Free societies facing threat from authoritarian leaders
June 5, Washington DC: A new report by Freedom house claims that Free societies face a growing threat from authoritarian leaders who represent a permanent and increasingly powerful challenge to liberal democracy as the dominant governing system of the 21st century.
The report, Breaking Down Democracy: The Goals, Strategies, and Methods of Modern Authoritarians, contends that Russia, China, and other repressive regimes have succeeded where previous totalitarian systems failed due to their more refined and nuanced strategies of control, their exploitation of open societies, and the spread of illiberal policies in democratic countries themselves.
“The leaders of today’s authoritarian systems devote full-time attention to the challenge of crippling the opposition without annihilating it, and flouting the rule of law while maintaining a plausible veneer of order, legitimacy, and prosperity,” said Arch Puddington, the report’s author.
“Russian interference in democratic elections in America and Europe is the most disturbing manifestation of a broader authoritarian drive for global influence,” Puddington said. “Other dangerous activities include Moscow’s campaigns to destabilize neighboring democracies and Beijing’s efforts to impose international censorship on matters of importance to China.”
The study explains how modern authoritarianism defends and propagates itself, as regimes from different regions and with diverse societies borrow and adapt techniques of political control. Among its major findings:
Russia, under President Vladimir Putin, has played an outsized role in the development of modern authoritarian systems. This is particularly true for media control, propaganda, the smothering of civil society, and the weakening of political pluralism. Russia has also moved aggressively against neighboring states where democratic institutions have emerged or where democratic movements have succeeded in ousting corrupt leaders.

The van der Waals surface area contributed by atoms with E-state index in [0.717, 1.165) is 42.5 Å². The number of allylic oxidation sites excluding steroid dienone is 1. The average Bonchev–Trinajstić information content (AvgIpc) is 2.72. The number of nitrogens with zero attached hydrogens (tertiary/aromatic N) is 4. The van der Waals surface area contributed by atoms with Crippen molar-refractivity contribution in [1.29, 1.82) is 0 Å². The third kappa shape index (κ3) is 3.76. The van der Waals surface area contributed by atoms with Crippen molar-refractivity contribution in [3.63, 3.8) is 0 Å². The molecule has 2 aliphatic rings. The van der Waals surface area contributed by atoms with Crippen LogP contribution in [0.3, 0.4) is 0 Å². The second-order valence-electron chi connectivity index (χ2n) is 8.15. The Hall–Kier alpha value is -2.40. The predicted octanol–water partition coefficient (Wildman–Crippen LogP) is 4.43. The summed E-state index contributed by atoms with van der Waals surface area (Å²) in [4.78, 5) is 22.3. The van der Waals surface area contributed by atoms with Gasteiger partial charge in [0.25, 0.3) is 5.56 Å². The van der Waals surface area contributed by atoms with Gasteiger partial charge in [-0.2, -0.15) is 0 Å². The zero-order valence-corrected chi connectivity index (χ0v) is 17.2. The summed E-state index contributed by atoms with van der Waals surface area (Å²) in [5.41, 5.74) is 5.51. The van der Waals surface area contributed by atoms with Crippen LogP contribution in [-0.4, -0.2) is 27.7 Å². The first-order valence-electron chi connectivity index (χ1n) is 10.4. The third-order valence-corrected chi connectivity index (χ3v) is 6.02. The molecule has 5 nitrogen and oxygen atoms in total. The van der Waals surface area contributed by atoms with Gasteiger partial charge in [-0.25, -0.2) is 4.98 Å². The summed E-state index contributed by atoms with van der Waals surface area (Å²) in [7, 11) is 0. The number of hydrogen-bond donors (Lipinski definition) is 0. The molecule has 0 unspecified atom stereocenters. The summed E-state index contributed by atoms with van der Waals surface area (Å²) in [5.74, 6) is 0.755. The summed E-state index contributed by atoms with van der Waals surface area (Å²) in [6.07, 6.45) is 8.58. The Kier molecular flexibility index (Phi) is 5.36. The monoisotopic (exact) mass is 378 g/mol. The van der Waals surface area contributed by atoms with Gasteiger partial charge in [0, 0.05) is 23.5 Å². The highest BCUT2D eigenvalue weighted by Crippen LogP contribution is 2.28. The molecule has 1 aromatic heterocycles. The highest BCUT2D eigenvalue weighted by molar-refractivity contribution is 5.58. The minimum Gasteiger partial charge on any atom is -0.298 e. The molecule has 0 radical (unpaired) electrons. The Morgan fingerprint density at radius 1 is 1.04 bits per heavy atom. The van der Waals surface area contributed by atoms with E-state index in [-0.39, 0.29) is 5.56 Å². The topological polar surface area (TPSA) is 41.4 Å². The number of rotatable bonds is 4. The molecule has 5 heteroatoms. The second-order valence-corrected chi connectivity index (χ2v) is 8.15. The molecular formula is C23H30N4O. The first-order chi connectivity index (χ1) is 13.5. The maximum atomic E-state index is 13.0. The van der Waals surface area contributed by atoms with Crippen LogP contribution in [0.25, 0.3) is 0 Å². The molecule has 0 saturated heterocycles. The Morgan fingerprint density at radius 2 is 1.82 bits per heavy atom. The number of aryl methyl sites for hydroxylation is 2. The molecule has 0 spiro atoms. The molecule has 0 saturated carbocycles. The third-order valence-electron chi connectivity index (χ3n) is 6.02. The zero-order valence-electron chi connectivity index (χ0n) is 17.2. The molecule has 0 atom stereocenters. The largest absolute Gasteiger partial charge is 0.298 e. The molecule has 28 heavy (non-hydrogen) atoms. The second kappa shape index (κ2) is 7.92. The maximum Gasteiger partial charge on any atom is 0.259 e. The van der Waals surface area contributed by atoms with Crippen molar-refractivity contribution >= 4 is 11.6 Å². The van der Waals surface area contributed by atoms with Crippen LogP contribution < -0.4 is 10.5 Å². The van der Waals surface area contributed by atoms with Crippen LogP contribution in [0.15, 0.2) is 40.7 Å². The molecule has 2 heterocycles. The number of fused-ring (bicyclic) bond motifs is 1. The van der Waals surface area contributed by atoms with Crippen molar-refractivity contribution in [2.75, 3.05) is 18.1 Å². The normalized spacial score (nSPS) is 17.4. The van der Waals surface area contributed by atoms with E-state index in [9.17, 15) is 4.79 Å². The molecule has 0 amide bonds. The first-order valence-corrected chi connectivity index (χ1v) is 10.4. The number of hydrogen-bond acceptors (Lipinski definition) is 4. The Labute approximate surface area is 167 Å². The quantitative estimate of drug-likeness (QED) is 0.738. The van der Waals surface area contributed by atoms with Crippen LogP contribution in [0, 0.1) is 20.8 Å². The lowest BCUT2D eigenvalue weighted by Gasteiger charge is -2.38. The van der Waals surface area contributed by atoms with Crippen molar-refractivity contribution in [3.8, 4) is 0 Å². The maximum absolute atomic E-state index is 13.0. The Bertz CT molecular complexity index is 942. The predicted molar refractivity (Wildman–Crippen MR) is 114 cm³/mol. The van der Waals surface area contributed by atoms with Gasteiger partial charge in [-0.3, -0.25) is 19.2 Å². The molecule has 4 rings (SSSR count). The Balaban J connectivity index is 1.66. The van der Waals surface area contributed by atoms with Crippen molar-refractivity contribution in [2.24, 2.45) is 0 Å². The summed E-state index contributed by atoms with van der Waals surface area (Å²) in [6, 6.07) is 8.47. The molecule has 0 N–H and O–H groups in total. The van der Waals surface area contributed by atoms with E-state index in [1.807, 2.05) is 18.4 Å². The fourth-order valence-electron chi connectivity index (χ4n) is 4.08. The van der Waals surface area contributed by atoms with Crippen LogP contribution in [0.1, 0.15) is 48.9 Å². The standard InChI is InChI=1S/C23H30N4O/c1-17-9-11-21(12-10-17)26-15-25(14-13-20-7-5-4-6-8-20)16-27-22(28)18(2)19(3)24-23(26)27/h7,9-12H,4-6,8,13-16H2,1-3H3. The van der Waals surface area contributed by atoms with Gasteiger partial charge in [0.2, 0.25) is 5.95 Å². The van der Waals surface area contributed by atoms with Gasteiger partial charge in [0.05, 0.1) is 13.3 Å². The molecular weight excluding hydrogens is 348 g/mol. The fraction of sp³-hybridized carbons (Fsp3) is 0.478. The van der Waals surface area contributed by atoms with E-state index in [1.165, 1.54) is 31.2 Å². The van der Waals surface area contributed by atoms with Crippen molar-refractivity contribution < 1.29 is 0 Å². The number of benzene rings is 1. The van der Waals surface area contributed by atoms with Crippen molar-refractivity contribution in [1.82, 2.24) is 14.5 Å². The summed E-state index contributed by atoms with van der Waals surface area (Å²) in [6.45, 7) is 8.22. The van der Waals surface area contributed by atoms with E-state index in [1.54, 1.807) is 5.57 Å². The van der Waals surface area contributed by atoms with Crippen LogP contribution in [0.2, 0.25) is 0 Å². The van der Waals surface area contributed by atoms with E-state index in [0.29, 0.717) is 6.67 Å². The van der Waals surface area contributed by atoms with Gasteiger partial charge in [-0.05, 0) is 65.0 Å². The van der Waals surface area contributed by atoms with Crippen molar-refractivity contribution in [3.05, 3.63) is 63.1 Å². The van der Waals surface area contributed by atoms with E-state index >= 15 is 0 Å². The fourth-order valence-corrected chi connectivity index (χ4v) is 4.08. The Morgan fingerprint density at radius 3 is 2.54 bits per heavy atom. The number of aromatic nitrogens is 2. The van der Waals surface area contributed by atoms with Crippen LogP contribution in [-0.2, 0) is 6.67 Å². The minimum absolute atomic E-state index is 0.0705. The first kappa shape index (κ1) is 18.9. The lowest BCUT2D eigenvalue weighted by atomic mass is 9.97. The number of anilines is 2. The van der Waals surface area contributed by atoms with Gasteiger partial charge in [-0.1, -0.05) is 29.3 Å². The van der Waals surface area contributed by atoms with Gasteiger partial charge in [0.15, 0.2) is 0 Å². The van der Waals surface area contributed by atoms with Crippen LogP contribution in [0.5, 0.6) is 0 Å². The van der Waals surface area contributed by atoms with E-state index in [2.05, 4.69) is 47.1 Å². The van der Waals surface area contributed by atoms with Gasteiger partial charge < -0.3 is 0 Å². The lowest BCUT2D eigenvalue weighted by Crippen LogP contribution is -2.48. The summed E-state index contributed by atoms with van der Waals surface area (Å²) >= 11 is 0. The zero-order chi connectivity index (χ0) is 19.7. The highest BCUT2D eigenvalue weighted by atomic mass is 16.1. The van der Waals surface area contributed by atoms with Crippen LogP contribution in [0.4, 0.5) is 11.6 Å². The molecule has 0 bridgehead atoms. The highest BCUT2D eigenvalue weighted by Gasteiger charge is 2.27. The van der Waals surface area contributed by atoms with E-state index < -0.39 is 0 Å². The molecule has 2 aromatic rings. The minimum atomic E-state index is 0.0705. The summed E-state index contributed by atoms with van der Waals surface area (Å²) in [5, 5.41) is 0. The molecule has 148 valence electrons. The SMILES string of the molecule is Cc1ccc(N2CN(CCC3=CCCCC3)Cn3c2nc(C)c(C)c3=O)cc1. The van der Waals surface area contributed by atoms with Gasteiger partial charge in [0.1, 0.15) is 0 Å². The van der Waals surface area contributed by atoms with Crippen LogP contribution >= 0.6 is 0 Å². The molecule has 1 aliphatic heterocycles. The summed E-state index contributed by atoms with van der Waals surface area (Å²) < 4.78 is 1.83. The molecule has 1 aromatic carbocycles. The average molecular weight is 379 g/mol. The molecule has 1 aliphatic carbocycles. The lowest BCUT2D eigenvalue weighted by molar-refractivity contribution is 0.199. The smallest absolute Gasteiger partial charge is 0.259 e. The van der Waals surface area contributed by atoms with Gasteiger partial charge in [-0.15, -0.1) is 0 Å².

The hiring of political consultants and lobbyists from democratic countries to represent the interests of autocracies is a growing phenomenon. China is in the vanguard, with representatives from democracies working for the Chinese state and for large economic entities closely tied to the state.
The toxic combination of unfair elections and a crude form of executive dominance is spreading from modern authoritarian regimes to illiberal governments in what are still partly democratic countries.
An expanding cadre of politicians in democracies are eager to emulate or cooperate with authoritarian rulers. European parties of the far right and far left have expressed admiration for Putin and aligned their policy goals with his.
There has been a rise in authoritarian internationalism. Authoritarian powers form loose but effective alliances to block criticism and remedial action at the United Nations and regional organizations. There is also growing replication of what might be called authoritarian best practices, vividly on display in the new Chinese law on NOGs and efforts by Russia and others to learn from China’s experience in internet censorship.
While more subtle and calibrated methods of repression are the defining feature of modern authoritarianism, many regimes have returned to older tactics that undermine their own claims of pluralism and openness as well as integration with the global economy. Thus Moscow has pursued its military intervention in Ukraine despite economic sanctions and overseen the assassination of opposition figures; Beijing has revived the practice of coerced public “confessions” and escalated its surveillance of the Tibetan and Uighur minorities to totalitarian levels; and Azerbaijan has made the Aliyev family’s monopoly on political power painfully obvious with the appointment of the president’s wife as “first vice president.”
The Oslo Times International News Network